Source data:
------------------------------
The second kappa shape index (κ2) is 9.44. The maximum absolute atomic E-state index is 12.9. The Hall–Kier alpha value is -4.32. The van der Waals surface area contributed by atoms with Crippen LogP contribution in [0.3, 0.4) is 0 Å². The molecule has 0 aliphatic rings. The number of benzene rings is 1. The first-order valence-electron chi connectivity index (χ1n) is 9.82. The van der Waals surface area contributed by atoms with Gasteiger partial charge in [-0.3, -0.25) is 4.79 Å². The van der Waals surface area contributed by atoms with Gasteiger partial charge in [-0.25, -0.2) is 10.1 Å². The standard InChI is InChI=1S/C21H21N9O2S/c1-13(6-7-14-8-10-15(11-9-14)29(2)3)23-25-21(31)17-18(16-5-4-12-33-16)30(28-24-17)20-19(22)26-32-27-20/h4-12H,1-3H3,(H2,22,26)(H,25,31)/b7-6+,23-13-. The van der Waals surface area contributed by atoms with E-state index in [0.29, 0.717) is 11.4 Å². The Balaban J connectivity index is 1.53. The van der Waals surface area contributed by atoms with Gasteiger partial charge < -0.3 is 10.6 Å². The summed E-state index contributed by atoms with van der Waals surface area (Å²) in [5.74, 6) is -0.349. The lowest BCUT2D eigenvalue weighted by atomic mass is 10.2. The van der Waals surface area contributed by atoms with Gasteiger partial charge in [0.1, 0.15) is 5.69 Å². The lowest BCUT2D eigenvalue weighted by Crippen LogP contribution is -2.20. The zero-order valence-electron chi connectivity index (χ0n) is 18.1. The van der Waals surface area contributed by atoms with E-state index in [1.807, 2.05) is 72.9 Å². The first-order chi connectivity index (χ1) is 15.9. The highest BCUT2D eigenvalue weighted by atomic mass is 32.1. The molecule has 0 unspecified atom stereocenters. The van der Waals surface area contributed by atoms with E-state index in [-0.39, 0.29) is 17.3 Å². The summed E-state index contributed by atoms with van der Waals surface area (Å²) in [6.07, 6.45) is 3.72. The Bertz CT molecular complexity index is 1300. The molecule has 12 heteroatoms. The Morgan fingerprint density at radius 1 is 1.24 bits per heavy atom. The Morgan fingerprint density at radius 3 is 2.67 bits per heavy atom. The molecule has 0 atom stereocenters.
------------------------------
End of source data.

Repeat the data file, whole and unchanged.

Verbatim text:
The second kappa shape index (κ2) is 9.44. The maximum absolute atomic E-state index is 12.9. The Hall–Kier alpha value is -4.32. The van der Waals surface area contributed by atoms with Crippen LogP contribution in [0.3, 0.4) is 0 Å². The molecule has 0 aliphatic rings. The number of benzene rings is 1. The first-order valence-electron chi connectivity index (χ1n) is 9.82. The van der Waals surface area contributed by atoms with Gasteiger partial charge in [-0.3, -0.25) is 4.79 Å². The van der Waals surface area contributed by atoms with Gasteiger partial charge in [-0.25, -0.2) is 10.1 Å². The standard InChI is InChI=1S/C21H21N9O2S/c1-13(6-7-14-8-10-15(11-9-14)29(2)3)23-25-21(31)17-18(16-5-4-12-33-16)30(28-24-17)20-19(22)26-32-27-20/h4-12H,1-3H3,(H2,22,26)(H,25,31)/b7-6+,23-13-. The van der Waals surface area contributed by atoms with E-state index in [0.29, 0.717) is 11.4 Å². The Balaban J connectivity index is 1.53. The van der Waals surface area contributed by atoms with Gasteiger partial charge < -0.3 is 10.6 Å². The summed E-state index contributed by atoms with van der Waals surface area (Å²) in [5.74, 6) is -0.349. The lowest BCUT2D eigenvalue weighted by atomic mass is 10.2. The van der Waals surface area contributed by atoms with Gasteiger partial charge in [0.1, 0.15) is 5.69 Å². The lowest BCUT2D eigenvalue weighted by Crippen LogP contribution is -2.20. The zero-order valence-electron chi connectivity index (χ0n) is 18.1. The van der Waals surface area contributed by atoms with E-state index in [1.807, 2.05) is 72.9 Å². The first-order chi connectivity index (χ1) is 15.9. The highest BCUT2D eigenvalue weighted by atomic mass is 32.1. The molecule has 0 unspecified atom stereocenters. The van der Waals surface area contributed by atoms with E-state index in [-0.39, 0.29) is 17.3 Å². The summed E-state index contributed by atoms with van der Waals surface area (Å²) in [6.07, 6.45) is 3.72. The Bertz CT molecular complexity index is 1300. The molecule has 12 heteroatoms. The Morgan fingerprint density at radius 1 is 1.24 bits per heavy atom. The Morgan fingerprint density at radius 3 is 2.67 bits per heavy atom. The molecule has 0 atom stereocenters.